By Emma Silvers
By Gary Moskowitz
By Alee Karim
By Ian S. Port
By Ian S. Port
By Derek Opperman
By Emma Silvers
By Alee Karim
In these eco-conscious '90s, old newspapers and empty Jolt cans aren't the only things being recycled. Beyond blue bins and redemption centers -- as if to cement our end-of-millennium pact with the ecological powers that be -- we've taken to recycling the past itself, particularly when it comes to entertainment. Sometimes we put a new shine on old shit with a detached, ironic wink (e.g., the geeky pseudo-soul of Ween and the resurgence of all things Brady), and sometimes not (i.e., the straight-up punk regurgitation of Rancid). One thing's for sure, though; at mid-decade, as the bottom of the barrel comes into view with increas-ing clarity, our frenzied efforts to salvage and refurbish eras past have taken on bizarre twists.
Hence the Cocktail Nation, a schmaltz-encrusted musical netherworld that harks back to a more carefree, civilized time that probably never existed. A time when a man was a man, a dame was a dame, a drink was a drink and elegance meant something, dammit. Bedecked in sharkskin suits, martinis in hand, the denizens of the Cocktail Nation offer a challenge to the 18-35 demographic: Dare to be fabulous.
Quoth the Coctails: Thanks, but no thanks.
Despite their name and their continued association with the Cocktail Nation in the press, the Coctails refuse to bear the tiki torch. Sure, the Chicago quartet runs a vinyl-only label called Hi-Ball and, yes, that is a marimba that surfaces occasionally in their more sprightly numbers. Never-theless, the combo represents the first rumblings of backlash within the lounge movement, the first wave of expatriates fleeing the Cocktail Nation.
"[The Cocktail Nation] is just something that Michael Cudahy cooked up to sell his band, Combustible Edison," claims Mark Greenberg, bassist/drummer/marimbist/vocalist for the Coctails, whose lineup is a constantly revolving game of musical chairs, "and it worked. It was a great idea, that there's this kind of agreed underground going on. But in all the press that's happened in the last year, if you really think about all the bands that they're talking about, there's really very little that's alike between those bands. It's a real indie-rock kind of limited thinking: 'Out of the 30 bands that we know and listen to, these bands are similar in this way, so this must be some sort of crazy happening!'
"If you really sat down and discussed the music that's being put out by the bands that are being described as the 'Cocktail Nation,' though, I think the whole idea would be dropped. We were in things like Mademoiselle and USA Today and Entertainment Weekly, things like that, where the piece is so surface-y."
Well, yes, but the media isn't entirely to blame for the Coctails' inclusion in the lounge scene. Being artsy types (formed at the Kansas City Art Institute in 1989, their first gig was providing background music for a print exhibit), they're predisposed to conceptual thinking, and early releases boast packaging that carves out a distinctive image. The cover of Here Now Today finds the boys sullen-faced, wearing skinny ties and blazers, looking for all the world like they just stepped out of London circa 1963, while Songs for Children's cover is a fair approxi-mation of early Ventures albums.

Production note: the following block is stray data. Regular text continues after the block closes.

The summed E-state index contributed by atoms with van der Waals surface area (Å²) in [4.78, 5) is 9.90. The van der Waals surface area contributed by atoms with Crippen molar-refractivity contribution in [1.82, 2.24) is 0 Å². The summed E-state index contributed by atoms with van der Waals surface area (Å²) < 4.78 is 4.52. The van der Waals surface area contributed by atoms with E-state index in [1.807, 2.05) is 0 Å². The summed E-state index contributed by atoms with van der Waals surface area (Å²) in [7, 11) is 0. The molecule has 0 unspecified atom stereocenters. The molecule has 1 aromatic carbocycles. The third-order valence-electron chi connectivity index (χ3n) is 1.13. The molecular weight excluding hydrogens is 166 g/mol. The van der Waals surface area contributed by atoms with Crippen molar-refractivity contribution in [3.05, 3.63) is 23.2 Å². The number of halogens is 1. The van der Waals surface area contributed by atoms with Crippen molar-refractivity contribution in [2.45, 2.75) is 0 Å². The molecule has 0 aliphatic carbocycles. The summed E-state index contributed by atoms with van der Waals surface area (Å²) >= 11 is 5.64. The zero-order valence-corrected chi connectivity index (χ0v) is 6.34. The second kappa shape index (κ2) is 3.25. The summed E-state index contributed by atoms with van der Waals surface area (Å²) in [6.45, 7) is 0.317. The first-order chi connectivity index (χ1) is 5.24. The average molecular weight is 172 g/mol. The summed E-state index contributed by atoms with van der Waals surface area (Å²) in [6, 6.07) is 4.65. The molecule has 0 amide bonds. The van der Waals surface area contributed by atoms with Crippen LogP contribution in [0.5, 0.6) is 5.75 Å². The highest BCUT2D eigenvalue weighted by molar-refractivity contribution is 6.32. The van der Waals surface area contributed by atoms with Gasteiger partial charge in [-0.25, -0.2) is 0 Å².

The Coctails' handmade line of merchandise further solidifies their retrocession; cloth dolls and boxes of "Coctail Popcorn," all bearing cartoonish images of the band members. They might not spend all of their time hanging around the kitschin' sink, but the Coctails have clearly been to camp.
"There is a certain element of that," Greenberg admits, "but it's also stuff that we grew up with, and really love. It's the Beatles, it's what Devo did, it's that kind of filling out the experience. We're not just doing stuff to get a chuckle. There's more to it; those dolls are actually handsewn, and the packaging is handprinted. A lot of that is missing when you buy a record nowadays. There's a lot of different things that are steering toward the un-handmade feel to things. When you buy something, you kind of want it to feel special and unique, and I hope there's something about that to the stuff we make."
The Coctails' latest release, Peel (Carrot Top), displays these qualities even without the kitschy packaging. A straightforward collection of ragged, guitar-heavy, indie-rock numbers, Peel is a profoundly human record, intimate in its minimalism and close-to-the-bone ruminations. Divided almost equally between Barry Phipps' giddy pop tunes and Archer Prewitt's dolorous elegies to love gone wrong, the album offers a cover-to-cover exploration of the emotional spectrum.
Phipps, with his syrupy "Miss Maple" and buoyant "Postcard," serves up the musical sugar rush in an innocent, Jonathan Richman-like timbre. Prewitt gives us the other side of the coin, drawling wearily through melancholy downers like "And You Could" and "Wicked Ways," backed by John Upturch's willowy, mournful musical saw and plaintive harmonica. Some-where in between are numbers like the title track, a languorous waltz that occasionally breaks into teeth-grinding dissonance, and "Even Time," the album's rollicking closer, which sounds both hopeful and despairing. Coupled with a back catalogue that includes 1993's horn-heavy, jazzy Long Sound and a collaborative EP with Caroliner's Dame Darcy, Peel proffers a glimpse of a band whose musical direction is guided, more than anything else, by whimsy.